The “S-Visu” wind tunnel is the only open loop wind tunnel in the department. Unlike closed loop wind tunnels recirculating air, air is here drawn from outside, passes through the test section and is evacuated outside thanks to a downstream centrifugal suction compressor.
This wind tunnel is thus particularly suitable for flow disturbances studies: the disturbances generated in the test section are evacuated without modifying the conditions entering the wind tunnel. The test section is 45 cm wide and 3 m long. The velocity can reach 35 m/s. Without any disturbance, the geometry, and treatment of the duct (filters, honeycomb, and fine grids) guarantee good spatial and temporal homogeneity of the flow which has a turbulence rate close to 0.3%.
Here, oscillating shutters are placed downstream the test section to generate controlled quasi-sinusoidal temporal variations of the flow velocity. The pressure losses associated with the closing of the shutters can generate a sharp decrease as strong as 50% of the streamwise velocity.
Such aerological disturbances can be recorded during a low altitude flight, particularly in an urban environment, for which the presence of buildings accentuates the intensity of apparent wind fluctuations. Thus, a micro-UAV flying at 10 m/s is likely to encounter wind gust of large spatial extension and of similar amplitude to its own forward speed. The properties and effects of atmospheric turbulence on the flight performance of these light, small-sized and low-speed aircraft are therefore very different from what is conventionally known for airliners.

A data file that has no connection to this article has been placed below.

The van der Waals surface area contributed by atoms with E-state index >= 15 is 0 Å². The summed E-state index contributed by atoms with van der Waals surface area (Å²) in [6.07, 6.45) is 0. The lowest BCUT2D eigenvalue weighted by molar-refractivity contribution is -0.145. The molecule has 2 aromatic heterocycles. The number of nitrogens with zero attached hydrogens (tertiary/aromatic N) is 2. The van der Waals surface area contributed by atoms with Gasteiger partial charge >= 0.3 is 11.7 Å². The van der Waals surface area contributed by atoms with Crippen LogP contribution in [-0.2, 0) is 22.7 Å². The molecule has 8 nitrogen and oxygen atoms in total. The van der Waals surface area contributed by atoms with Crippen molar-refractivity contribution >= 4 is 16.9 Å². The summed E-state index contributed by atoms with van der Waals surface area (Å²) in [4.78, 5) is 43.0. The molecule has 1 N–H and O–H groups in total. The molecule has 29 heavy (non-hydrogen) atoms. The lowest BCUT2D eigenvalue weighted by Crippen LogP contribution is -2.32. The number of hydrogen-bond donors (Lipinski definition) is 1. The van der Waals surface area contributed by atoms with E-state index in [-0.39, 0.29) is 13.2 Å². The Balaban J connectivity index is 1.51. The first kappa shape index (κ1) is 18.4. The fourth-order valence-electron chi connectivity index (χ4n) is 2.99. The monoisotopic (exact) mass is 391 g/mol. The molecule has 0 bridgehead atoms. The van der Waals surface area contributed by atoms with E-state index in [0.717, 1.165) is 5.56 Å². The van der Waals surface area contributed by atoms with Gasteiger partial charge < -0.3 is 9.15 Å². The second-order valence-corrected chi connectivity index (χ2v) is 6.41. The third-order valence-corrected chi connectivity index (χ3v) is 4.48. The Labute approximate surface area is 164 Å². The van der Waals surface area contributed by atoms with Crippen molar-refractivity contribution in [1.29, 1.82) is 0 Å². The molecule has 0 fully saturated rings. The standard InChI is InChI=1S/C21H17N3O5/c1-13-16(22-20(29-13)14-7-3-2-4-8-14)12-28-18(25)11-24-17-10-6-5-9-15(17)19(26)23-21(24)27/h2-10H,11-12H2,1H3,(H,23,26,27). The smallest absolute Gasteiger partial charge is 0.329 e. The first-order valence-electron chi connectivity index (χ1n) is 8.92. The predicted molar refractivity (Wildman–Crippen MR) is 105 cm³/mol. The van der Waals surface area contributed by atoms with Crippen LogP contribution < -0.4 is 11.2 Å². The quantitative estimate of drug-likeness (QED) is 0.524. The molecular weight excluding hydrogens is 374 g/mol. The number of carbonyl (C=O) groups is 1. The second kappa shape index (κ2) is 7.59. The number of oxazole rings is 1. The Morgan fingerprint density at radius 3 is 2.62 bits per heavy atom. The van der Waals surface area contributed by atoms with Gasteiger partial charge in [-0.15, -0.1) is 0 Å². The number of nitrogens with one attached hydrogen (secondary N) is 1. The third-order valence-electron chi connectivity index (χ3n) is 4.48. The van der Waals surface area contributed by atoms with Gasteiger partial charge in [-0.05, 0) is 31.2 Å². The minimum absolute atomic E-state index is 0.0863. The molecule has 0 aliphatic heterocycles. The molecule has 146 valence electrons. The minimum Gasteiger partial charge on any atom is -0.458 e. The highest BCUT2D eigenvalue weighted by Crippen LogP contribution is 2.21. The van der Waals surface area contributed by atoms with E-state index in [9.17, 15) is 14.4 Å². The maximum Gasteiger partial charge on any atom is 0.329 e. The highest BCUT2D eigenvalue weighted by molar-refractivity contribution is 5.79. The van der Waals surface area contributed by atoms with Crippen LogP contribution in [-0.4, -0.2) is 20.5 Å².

The challenge is to design drones, microdrones, nanodrones robust to wind gust.
In that video, the unsteady aerodynamic response of a wing subjected to a sinusoidal variation of the streamwise velocity is studied. The wing dimensions and speeds studied are representative of a microdrone flight in an urban environment.
The desired gust properties are ensured by appropriate control of the oscillating shutters. The unsteady flow is finely characterized using a hot wire probe fixed at the inlet of the test stream. The selected gust has an average speed of 10m/s with variations of +/- 4m/s over a period of 0.8 s. The overall aerodynamic performances are measured by noting the temporal evolutions of the lift, drag and pitching moment forces for different flight angles of attack.
To analyze the origin of these performances, it is necessary to properly qualify and understand the physics of the flow around the model. Particle Image Velocimetry (PIV) provides instantaneous flow velocity fields. By appropriate post-processing, the dynamics of the flow during the wind gust can be extracted.